World War I and the resulting peace treaties (see Versailles, Treaty of; Saint-Germain, Treaty of; Trianon, Treaty of; Neuilly, Treaty of; Sèvres, Treaty of) radically changed the face of Europe and precipitated political, social, and economic changes. By the Treaty of Versailles Germany was forced to acknowledge guilt for the war. Later, prompted by the Bolshevik publication of the secret diplomacy of the czarist Russian government, the warring powers gradually released their own state papers, and the long historical debate on war guilt began. It has with some justice been claimed that the conditions of the peace treaties were partially responsible for World War II. Yet when World War I ended, the immense suffering it had caused gave rise to a general revulsion to any kind of war, and a large part of mankind placed its hopes in the newly created League of Nations.
To calculate the total losses caused by the war is impossible. About 10 million dead and 20 million wounded is a conservative estimate. Starvation and epidemics raised the total in the immediate postwar years. Warfare itself had been revolutionized by the conflict (see air forces; chemical warfare; mechanized warfare; tank).
There is a tremendous amount of general and specialized literature on World War I. Classic accounts of the war are S. B. Fay, The Origins of the World War (rev. ed. 1930, repr. 1966) and B. E. Schmitt, The Coming of the War, 1914 (1930, repr. 1966). Two short guides to the military history are B. H. Liddell Hart, The Real War (1930, repr. 1963), and H. W. Baldwin, World War I (1962).
See also W. S. Churchill, The World Crisis (6 vol., 1923-31; repr. 1970); B. H. Liddell Hart, A History of the World War, 1914-1918 (1934); B. Tuchman, The Guns of August (1962); L. LaFore, The Long Fuse (1965); F. Fischer, Germany's Aims in the First World War (tr. 1967); G. P. Hayes, World War I: A Compact History (1972); P. Fussell, The Great War and Modern Memory (1975); D. M. Kennedy, Over Here: The First World War and American Society (1980); G. F. Kennan, The Fateful Alliance: France, Russia, and the Coming of the First World War (1984); M. Ferro, The Great War (1987); T. Travers, The Killing Ground (1987, repr. 2004); D. Stevenson, The First World War and International Politics (1988) and Cataclysm (2004); M. and S. Harries, The Last Days of Innocence (1997); H. Strachan, ed., World War I (1998) and, as author, The First World War (Vol. I, 2001) and The First World War (2004); N. Ferguson, The Pity of War (1999); J. Keegan, The First World War (1999); J. S. D. Eisenhower, Yanks (2001); E. D. Brose, The Kaiser's Army (2001); D. Fromkin, Europe's Last Summer (2004).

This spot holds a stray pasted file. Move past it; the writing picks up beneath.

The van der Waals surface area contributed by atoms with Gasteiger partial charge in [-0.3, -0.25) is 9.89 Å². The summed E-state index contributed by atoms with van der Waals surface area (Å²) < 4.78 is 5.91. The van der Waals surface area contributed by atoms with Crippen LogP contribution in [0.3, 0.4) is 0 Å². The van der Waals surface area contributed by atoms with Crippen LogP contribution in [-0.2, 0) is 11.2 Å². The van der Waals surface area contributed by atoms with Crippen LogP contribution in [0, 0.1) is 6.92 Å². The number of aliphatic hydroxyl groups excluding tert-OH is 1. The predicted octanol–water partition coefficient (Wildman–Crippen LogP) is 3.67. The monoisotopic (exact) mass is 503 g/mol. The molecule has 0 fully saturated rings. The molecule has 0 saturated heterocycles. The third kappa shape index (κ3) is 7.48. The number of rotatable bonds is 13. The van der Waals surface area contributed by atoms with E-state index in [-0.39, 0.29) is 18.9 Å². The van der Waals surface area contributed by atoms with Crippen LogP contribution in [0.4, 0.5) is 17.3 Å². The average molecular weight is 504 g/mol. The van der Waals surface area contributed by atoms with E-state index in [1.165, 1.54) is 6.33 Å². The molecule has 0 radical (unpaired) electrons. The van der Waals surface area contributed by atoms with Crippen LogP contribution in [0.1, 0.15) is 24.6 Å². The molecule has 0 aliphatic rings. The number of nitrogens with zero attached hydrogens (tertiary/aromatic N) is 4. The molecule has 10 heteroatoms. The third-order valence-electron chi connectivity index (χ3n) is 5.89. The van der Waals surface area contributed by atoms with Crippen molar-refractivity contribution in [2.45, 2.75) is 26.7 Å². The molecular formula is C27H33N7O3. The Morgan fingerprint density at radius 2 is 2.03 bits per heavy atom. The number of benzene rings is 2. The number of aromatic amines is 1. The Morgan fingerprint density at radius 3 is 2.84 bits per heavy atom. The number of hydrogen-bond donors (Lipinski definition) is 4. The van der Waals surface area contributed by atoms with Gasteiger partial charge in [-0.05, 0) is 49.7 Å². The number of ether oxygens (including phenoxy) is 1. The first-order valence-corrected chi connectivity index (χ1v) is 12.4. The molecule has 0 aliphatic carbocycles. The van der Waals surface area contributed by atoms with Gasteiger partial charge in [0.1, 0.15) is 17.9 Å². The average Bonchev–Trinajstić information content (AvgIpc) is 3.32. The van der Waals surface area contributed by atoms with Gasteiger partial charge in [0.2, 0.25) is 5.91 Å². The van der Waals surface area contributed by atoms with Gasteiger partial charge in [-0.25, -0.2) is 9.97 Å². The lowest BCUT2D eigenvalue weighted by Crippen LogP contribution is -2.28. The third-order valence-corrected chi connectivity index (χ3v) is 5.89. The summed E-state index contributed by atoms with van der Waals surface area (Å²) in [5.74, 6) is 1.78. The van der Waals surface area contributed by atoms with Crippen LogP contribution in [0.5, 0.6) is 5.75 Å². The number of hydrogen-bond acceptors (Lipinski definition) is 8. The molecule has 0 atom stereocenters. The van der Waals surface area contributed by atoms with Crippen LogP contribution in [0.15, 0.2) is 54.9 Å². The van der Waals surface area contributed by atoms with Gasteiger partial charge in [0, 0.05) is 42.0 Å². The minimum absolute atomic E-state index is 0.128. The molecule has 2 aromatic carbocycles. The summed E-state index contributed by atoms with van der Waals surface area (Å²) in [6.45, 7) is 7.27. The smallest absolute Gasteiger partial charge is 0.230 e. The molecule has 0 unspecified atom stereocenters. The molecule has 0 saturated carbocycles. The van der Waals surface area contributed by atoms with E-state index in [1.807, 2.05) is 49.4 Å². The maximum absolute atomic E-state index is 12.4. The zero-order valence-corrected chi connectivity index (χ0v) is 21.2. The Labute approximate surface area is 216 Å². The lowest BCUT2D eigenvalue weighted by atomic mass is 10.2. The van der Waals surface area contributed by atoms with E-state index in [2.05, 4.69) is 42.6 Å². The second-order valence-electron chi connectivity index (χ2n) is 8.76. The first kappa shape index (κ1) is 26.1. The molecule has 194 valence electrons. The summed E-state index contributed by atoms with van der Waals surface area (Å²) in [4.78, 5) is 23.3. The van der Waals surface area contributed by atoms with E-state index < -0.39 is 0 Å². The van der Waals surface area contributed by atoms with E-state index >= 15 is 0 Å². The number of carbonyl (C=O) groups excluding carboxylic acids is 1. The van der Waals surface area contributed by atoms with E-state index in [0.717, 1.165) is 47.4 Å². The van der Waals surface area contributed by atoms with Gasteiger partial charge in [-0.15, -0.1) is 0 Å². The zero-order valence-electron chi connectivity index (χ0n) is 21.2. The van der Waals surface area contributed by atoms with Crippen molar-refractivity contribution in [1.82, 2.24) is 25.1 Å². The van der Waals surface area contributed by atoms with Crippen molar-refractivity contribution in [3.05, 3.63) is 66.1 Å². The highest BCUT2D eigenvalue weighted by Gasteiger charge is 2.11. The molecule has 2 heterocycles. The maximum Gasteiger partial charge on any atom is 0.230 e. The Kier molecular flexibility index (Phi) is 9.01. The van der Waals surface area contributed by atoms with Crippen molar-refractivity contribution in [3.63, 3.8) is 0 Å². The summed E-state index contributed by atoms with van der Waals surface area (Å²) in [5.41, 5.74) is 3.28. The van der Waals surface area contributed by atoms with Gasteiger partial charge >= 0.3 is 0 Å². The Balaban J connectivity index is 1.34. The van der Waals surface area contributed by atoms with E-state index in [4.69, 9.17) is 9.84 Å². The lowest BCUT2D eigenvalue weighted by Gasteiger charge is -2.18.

The number of World War I casualties, both military and civilian, was over 40 million — 20 million deaths and 21 million wounded. This includes 9.7 million military deaths and about 10 million civilian deaths. The Entente Powers (also known as the Allies) lost more than 5 million soldiers and the Central Powers about 4 million.
|Entente Powers||Population Millions||Military Deaths||Civilian Deaths||Total Deaths||Military Wounded|
|United Kingdom of Great Britain and Ireland||45.4||885,138||109,000||994,138||1,663,435|
|Total (Entente Powers)||790.2||5,696,056||3,674,757||9,370,813||12,809,280|
|Central Powers||Population Millions||Military Deaths||Civilian Deaths||Total Deaths||Military Wounded|
|Total (Central Powers)||143.1||4,024,397||5,193,000||9,217,397||8,419,533|
The main sources used for military and civilian deaths (unless stated otherwise in the footnotes below) are as follows:
The main source for military wounded (unless stated otherwise in the footnotes below) is:
The source of population data is.